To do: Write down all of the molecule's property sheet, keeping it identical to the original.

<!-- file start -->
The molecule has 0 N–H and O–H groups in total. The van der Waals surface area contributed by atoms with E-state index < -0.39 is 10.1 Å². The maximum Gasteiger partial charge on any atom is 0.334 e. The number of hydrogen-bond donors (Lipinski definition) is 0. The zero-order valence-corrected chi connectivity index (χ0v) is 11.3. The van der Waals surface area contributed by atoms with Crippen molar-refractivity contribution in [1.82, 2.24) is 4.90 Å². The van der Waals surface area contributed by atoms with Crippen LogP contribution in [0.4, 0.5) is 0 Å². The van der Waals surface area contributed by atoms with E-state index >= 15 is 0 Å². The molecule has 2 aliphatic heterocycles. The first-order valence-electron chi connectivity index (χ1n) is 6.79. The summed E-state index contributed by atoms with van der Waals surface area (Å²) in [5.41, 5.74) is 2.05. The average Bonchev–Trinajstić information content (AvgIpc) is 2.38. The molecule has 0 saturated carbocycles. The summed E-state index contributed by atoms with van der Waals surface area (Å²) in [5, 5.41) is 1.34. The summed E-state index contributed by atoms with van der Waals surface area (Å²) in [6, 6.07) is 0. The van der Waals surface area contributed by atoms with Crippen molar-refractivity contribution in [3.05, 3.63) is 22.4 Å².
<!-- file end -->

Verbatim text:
The molecule has 0 N–H and O–H groups in total. The van der Waals surface area contributed by atoms with E-state index < -0.39 is 10.1 Å². The maximum Gasteiger partial charge on any atom is 0.334 e. The number of hydrogen-bond donors (Lipinski definition) is 0. The zero-order valence-corrected chi connectivity index (χ0v) is 11.3. The van der Waals surface area contributed by atoms with Crippen molar-refractivity contribution in [1.82, 2.24) is 4.90 Å². The van der Waals surface area contributed by atoms with Crippen LogP contribution in [0.4, 0.5) is 0 Å². The van der Waals surface area contributed by atoms with E-state index >= 15 is 0 Å². The molecule has 2 aliphatic heterocycles. The first-order valence-electron chi connectivity index (χ1n) is 6.79. The summed E-state index contributed by atoms with van der Waals surface area (Å²) in [5.41, 5.74) is 2.05. The average Bonchev–Trinajstić information content (AvgIpc) is 2.38. The molecule has 0 saturated carbocycles. The summed E-state index contributed by atoms with van der Waals surface area (Å²) in [5, 5.41) is 1.34. The summed E-state index contributed by atoms with van der Waals surface area (Å²) in [6, 6.07) is 0. The van der Waals surface area contributed by atoms with Crippen molar-refractivity contribution in [3.05, 3.63) is 22.4 Å².